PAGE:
Pat answers about our flawless understanding of the weather or climate miss the chief point. Obviously the particular difficulties in modelling short vs. long-term climate processes are not identical. Some factors critical to the former may be utterly irrelevant to the latter and vice versa. But undercutting both is a gaping void in our knowledge of much of the complex underlying physics, especially about how changes and feedbacks may affect the system.

I hardly would have thought that the limits of modelling poorly understood systems ought to be controversial on a forum dedicated to Arctic sea ice... Anyways, that's how it seems to me.


The Permian–Triassic extinction event, a.k.a. the Great Dying, occurred about 250 million years ago and is the most severe known extinction event. Up to 96% of all marine species and 70% of terrestrial vertebrate species became extinct; it is also the only known mass extinction of insects.

greatdying2

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Re: The 2014 Melting Season
« Reply #2726 on: August 03, 2014, 07:31:14 AM »
The Euro has been running at 90% verification recently at day 5.

It's pretty likely this event is going to happen.


The image doesn't show for me, and when I put the URL in the browser I get an "Access forbidden" error. Any chance you could attach it instead, especially if it's juicy? :)
The Permian–Triassic extinction event, a.k.a. the Great Dying, occurred about 250 million years ago and is the most severe known extinction event. Up to 96% of all marine species and 70% of terrestrial vertebrate species became extinct; it is also the only known mass extinction of insects.

Frivolousz21

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Re: The 2014 Melting Season
« Reply #2727 on: August 03, 2014, 08:05:21 AM »
It just shows that recently the euro has been doing much better with 500mb height verification at hour 120 of the forecast.  During June and July verification dropped hard into the 70-80% range a lot.


I got a nickname for all my guns
a Desert Eagle that I call Big Pun
a two shot that I call Tupac
and a dirty pistol that love to crew hop
my TEC 9 Imma call T-Pain
my 3-8 snub Imma call Lil Wayne
machine gun named Missy so loud
it go e-e-e-e-ow e-e-e-e-e-e-blaow

nowayout

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Re: The 2014 Melting Season
« Reply #2728 on: August 03, 2014, 08:12:43 AM »
I'm not convinced that weather models suffer only from a lack of knowledge of initial conditions and certainly not because we are approaching physical limits of predictability (chaos).

Has weather forecasting not improved over recent years and is it likely to continue to improve? If so, is that just because there are better measurements, or are the models themselves also improving? If models can be improved, then they must not yet be perfect. So then they must suffer from flaws, such as oversimplifications, false assumptions, overfitting, and just a basic lack of knowledge of all the important factors (not to mention such things as the limits of computational capacity and programming errors...).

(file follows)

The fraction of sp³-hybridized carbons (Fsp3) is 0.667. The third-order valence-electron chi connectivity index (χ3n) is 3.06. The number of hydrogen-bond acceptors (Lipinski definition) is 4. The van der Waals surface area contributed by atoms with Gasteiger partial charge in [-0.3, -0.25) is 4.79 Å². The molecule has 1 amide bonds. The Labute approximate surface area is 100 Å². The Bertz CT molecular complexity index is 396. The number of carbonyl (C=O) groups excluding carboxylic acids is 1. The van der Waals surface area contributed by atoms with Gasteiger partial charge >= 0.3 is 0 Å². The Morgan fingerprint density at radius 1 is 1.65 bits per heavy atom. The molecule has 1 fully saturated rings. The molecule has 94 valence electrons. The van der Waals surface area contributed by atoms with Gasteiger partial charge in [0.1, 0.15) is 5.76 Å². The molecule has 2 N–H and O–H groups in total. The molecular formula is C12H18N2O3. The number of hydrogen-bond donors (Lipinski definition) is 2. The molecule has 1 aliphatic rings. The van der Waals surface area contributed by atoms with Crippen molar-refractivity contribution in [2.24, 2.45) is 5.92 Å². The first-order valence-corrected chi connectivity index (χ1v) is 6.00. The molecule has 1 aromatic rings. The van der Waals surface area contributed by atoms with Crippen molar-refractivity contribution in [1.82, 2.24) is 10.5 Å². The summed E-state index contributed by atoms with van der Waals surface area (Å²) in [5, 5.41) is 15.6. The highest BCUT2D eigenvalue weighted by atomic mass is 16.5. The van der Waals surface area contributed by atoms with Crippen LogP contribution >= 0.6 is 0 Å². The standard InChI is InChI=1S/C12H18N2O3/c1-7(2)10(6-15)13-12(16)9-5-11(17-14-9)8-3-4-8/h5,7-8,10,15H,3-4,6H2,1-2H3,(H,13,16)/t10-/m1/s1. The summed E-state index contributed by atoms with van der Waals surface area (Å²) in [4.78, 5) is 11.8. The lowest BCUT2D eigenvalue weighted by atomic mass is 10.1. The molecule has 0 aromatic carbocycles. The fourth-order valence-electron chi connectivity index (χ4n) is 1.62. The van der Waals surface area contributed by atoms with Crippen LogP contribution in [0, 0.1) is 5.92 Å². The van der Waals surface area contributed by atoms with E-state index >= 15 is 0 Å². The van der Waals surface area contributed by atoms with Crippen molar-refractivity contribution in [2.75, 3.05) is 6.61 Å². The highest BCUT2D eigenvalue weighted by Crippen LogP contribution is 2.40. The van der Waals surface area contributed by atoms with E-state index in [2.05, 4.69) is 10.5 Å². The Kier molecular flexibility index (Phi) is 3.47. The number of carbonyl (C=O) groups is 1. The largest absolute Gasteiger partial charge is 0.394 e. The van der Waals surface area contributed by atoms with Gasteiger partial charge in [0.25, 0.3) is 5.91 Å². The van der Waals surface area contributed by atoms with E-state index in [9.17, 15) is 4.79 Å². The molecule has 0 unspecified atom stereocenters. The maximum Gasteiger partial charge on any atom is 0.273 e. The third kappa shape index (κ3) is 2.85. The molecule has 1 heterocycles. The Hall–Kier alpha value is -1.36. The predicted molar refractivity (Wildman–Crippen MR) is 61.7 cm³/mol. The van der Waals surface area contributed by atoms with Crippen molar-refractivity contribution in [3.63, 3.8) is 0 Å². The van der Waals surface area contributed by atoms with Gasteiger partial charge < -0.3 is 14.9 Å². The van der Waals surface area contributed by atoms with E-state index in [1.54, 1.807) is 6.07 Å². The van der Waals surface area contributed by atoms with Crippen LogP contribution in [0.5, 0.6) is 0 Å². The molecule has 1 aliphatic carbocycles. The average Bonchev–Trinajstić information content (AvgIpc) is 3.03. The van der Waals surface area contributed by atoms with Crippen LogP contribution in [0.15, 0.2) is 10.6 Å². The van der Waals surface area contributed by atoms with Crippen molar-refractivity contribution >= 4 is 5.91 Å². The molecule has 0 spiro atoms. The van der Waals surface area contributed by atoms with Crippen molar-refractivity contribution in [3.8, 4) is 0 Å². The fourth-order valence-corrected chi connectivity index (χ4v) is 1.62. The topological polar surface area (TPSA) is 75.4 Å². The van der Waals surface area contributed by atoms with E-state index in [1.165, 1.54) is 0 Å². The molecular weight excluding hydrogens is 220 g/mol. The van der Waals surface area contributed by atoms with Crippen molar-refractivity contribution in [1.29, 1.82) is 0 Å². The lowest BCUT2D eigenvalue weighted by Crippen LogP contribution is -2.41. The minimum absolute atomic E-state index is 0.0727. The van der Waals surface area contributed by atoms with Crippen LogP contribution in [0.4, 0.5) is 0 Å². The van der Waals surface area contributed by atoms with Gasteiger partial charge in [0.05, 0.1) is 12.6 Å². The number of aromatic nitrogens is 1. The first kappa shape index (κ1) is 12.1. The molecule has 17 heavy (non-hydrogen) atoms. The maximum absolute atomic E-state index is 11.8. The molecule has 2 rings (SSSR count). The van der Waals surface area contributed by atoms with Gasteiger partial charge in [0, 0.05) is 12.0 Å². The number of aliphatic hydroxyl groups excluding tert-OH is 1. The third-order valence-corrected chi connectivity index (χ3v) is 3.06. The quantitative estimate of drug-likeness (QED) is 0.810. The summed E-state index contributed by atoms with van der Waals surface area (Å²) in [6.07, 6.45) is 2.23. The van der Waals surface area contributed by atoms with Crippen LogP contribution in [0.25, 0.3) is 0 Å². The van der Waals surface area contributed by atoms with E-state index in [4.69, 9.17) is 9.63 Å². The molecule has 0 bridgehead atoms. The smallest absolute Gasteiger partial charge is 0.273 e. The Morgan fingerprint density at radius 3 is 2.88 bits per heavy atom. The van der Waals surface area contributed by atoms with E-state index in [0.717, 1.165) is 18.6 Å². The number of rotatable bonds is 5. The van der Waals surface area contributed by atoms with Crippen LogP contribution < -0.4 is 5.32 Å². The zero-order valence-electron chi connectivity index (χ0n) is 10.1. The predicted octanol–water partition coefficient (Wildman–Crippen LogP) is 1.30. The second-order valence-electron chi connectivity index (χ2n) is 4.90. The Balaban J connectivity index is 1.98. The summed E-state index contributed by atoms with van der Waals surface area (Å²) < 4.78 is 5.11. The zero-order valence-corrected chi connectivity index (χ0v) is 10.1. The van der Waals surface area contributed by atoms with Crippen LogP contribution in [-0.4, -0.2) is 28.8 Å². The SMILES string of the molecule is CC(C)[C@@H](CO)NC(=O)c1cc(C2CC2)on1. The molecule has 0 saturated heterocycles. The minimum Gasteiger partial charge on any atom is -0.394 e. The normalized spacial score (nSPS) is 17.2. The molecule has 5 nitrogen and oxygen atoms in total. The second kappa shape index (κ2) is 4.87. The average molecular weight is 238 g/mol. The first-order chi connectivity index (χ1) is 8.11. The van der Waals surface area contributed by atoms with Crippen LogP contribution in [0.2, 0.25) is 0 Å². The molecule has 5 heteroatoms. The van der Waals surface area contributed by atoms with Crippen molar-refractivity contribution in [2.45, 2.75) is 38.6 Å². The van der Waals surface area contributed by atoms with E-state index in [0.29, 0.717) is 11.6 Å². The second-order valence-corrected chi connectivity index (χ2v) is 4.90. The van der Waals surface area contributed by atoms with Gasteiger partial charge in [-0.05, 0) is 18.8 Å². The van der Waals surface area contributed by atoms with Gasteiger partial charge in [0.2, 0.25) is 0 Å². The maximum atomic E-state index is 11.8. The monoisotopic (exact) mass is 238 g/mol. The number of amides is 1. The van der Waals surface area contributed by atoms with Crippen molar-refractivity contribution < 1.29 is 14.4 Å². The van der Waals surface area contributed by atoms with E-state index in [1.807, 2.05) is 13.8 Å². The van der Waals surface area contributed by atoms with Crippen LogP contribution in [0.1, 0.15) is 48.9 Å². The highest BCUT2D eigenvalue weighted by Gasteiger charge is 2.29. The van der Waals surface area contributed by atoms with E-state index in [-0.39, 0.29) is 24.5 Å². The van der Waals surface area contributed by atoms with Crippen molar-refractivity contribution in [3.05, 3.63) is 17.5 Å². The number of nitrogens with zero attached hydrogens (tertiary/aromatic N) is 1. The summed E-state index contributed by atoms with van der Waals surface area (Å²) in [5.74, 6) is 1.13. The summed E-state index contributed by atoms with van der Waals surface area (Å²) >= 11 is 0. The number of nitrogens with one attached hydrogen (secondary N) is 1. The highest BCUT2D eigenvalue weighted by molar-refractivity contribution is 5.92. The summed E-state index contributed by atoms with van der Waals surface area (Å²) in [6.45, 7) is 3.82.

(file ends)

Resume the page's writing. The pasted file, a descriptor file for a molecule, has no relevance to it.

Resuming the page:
Furthermore, does the skill of weather forecasting not vary, and do we understand why? Although I am barely a novice let alone an expert, based on comments on this board, it seems that the answer is no. For instance, and most relevant here, it seems that forecasting is particularly difficult over the Arctic and is becoming even more difficult there, at least if this year is any indication. Why might that be?

Pat answers about our flawless understanding of the weather or climate miss the chief point. Obviously the particular difficulties in modelling short vs. long-term climate processes are not identical. Some factors critical to the former may be utterly irrelevant to the latter and vice versa. But undercutting both is a gaping void in our knowledge of much of the complex underlying physics, especially about how changes and feedbacks may affect the system.

I hardly would have thought that the limits of modelling poorly understood systems ought to be controversial on a forum dedicated to Arctic sea ice... Anyways, that's how it seems to me.


What is your point? Besides ranting? Modelling is not a topic on this forum.

greatdying2

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Re: The 2014 Melting Season
« Reply #2729 on: August 03, 2014, 08:21:36 AM »
I was responding to several direct objections to an earlier post I made. What is your point?

Edit: One of which was made by you, it seems. About climate modelling. Now you tell me to shut up?  :o
The Permian–Triassic extinction event, a.k.a. the Great Dying, occurred about 250 million years ago and is the most severe known extinction event. Up to 96% of all marine species and 70% of terrestrial vertebrate species became extinct; it is also the only known mass extinction of insects.

Frivolousz21

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Re: The 2014 Melting Season
« Reply #2730 on: August 03, 2014, 08:24:22 AM »
This is going to be really hard on the ice over the ESS, Laptev, and Canadian Basin(Especially the North Western part)

We could reasonably see a good meter of bottom melt over a large region of the Pacific side thru August even without a pattern like this. 

While the ice in the ESS side is mostly intact it's not that thick.  It hasn't been assaulted that much by winds.  These 2D snapshots can be highly deceiving because of ice thickness.